Last week, I mentioned that there were three different types of math lessons. Considering which type of math lesson can help you differentiate and consider how the lesson should unfold. You can find out more by accessing this blog post here or by checking out this quick video:

Today, I want to focus on one specific type of lesson and discuss the small differences to consider. Let's talk about a conceptual lesson, which just happens to be my favorite type of lesson to teach.

Take a look at this standard or objective:

Partition circles and rectangles into two, three and four equal shapes; describe the shares using the words halves, thirds, etc and describe the whole as two halves, three thirds, and four fourths. Recognize that equal shares of identical wholes need not to have the same shape.

How do I know this is a conceptual lesson? Let's look at the main points below:

By looking at the continuum of standards and objectives across grade levels, I can tell that this is the first time students have begun creating fractions. They have decomposed shapes into parts but have not used the fraction language.

The vocabulary is a key factor, as well. Note the language equal shares and halves, thirds and fourths. These are all words that students will have to create a mental definition while piecing together the concept.

The objective also states that students will describe and recognize these common fractions. Again, that tells me that students will need to discuss fraction concepts to develop their own meaning.

Now that I have recognized this is a conceptual lesson, I have to decide how it changes my lesson. The first consideration is to set the lesson up with a great real-life task. I need a question that will engage my learners and have them thinking about the problem.

This problem allows students to think about how they could divide the circle into equal shares. I would provide the students with paper already cut into circles for them to fold and see what happens when they try to make pieces for my friends. Questions I might ask include:

What does it mean to get an equal piece?

How are you sure your pieces are equal? How did you prove it?

What different ways did you share the pie? Is that the only way?

How would you describe the piece each friend received?

I would even provide students with scissors to cut apart the pieces and lay them on top of each other to ensure that each piece is equal. I am trying to get students to internalize the idea of equal shares and the idea that shapes can be partitioned into smaller equal shares.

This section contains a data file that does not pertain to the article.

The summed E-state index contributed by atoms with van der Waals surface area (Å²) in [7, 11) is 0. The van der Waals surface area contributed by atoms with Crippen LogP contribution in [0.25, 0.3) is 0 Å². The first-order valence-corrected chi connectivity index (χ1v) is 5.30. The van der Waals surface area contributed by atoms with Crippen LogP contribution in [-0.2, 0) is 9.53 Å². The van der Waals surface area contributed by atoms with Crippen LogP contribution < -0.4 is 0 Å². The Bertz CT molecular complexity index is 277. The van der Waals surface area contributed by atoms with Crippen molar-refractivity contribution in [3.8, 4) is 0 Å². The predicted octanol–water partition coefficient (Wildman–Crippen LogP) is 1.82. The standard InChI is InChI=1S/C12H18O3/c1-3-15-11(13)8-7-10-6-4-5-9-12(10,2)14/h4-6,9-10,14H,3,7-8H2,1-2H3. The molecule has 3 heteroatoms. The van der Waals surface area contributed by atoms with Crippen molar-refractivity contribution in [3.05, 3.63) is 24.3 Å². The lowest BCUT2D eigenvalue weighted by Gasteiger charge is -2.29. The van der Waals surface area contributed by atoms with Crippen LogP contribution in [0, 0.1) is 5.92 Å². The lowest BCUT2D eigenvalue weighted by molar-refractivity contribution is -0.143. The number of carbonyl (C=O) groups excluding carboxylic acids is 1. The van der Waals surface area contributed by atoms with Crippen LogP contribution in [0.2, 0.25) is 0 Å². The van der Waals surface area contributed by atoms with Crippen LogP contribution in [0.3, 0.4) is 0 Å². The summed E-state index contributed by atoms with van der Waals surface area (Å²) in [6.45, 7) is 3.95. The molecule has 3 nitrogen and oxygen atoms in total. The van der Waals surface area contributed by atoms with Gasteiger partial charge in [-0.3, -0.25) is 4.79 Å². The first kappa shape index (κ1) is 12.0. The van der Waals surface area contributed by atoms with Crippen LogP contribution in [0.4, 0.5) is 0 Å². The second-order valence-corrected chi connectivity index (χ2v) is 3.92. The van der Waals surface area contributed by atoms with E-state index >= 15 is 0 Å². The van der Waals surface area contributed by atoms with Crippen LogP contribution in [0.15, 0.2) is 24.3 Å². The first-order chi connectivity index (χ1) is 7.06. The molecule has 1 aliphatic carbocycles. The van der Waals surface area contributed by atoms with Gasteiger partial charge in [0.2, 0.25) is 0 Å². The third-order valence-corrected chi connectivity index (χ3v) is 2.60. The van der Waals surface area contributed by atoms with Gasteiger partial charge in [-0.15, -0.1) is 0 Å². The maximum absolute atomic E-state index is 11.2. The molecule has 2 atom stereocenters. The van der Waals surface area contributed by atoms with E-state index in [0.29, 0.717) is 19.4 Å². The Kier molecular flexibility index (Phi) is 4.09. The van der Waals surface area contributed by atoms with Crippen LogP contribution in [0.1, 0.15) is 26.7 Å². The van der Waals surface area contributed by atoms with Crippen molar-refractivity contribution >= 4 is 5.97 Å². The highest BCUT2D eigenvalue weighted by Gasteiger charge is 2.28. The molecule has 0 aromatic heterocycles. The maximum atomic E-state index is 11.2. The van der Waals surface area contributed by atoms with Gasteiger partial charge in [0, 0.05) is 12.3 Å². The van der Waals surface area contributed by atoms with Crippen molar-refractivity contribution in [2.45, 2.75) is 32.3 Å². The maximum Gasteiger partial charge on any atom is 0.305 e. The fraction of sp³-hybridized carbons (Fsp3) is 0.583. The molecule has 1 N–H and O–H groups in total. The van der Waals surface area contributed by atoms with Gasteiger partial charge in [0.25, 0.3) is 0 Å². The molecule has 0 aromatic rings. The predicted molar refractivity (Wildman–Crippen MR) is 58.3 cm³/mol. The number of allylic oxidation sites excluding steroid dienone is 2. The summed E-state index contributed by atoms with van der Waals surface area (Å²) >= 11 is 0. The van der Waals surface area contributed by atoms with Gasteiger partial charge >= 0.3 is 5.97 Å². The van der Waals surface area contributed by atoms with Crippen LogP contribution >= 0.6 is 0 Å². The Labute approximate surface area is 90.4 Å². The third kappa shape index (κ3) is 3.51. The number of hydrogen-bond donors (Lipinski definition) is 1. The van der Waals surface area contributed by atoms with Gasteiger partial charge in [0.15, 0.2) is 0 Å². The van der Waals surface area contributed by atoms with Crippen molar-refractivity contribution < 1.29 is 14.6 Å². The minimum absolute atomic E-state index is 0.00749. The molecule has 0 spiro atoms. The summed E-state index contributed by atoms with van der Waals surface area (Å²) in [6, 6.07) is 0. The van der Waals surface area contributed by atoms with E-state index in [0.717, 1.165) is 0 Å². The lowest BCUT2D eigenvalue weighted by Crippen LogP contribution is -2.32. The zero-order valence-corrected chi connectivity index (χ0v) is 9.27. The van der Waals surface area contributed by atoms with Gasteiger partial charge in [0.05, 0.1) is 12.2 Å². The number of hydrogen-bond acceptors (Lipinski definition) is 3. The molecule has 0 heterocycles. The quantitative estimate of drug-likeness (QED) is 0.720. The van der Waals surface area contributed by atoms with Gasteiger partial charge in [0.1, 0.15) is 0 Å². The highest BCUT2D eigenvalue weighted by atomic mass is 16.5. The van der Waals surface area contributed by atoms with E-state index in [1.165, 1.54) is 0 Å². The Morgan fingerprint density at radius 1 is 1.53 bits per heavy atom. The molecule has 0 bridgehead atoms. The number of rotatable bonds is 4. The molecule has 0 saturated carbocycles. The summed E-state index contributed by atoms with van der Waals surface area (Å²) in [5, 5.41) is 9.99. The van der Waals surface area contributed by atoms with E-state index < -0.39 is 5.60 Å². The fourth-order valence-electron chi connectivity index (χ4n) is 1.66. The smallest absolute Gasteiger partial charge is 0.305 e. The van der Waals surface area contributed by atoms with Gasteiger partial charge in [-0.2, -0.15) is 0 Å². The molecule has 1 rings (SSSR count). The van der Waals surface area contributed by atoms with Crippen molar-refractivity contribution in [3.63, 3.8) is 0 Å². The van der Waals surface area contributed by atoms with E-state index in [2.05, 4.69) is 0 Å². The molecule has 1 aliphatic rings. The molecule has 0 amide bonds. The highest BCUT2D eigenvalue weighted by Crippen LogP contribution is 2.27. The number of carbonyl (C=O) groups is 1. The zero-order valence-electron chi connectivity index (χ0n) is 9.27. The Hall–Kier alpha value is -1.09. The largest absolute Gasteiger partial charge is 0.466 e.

We would then look at each model and introduce the vocabulary necessary for the objective. I may even take out some fraction circles and allow students to explore them for a few minutes to think about how the fraction circles relate to the task.

But then, I have to move it to the next level. The students have a base understanding. What happens when I challenge their thinking?

I would provide students with rectangle cut outs and allow them to continue the process. My goal is to get students to see that they can make equal groups that have the same name but describe a different whole. My questions might include:

What ways did you divide the cake?

How would you describe the piece each friend received?

How is this different from the pie?

How is this the same as the pie?

We would add our responses to our anchor chart and compare. I would then provide fraction strips and allow students to continue to explore fractional concepts.

As an extension to the lesson, I would create a discovery station where students can play with fraction strips and circles. The goal would be to allow students to explore and build understanding. There would not be a specific task, but I would ask students to journal their discoveries or even add their generalizations to a giant anchor chart. Again, the goal is discovery and conceptual understanding by allowing play.

This is easily an example of a conceptual lesson, because students are building a foundation. Others include:

Measure lengths using feet, inches, centimeters and meters. (2.MD.3)

Measure areas by counting unit squares (3.MD.6)

Recognize that in a multi-digit whole number, a digit in one place represents ten times what it represents in the place to the right (4.NBT.1)

There are conceptual standards and objectives across every grade level, and they help students to truly understand a concept. Remember when planning these lessons that conceptual lessons rely on using hands-on materials and a meaningful task. Without these, students may struggle to build the foundational understanding necessary to move to the next stage in a procedural type lesson. If you missed my checklist from the last post, you can grab it by clicking on the image below. It can help you consider the lesson type and a few things to consider when planning.

Next week, I will continue this process by outlining a procedural lesson. I hope you will check in out! In the meantime, leave me a comment about some of your favorite conceptual lessons!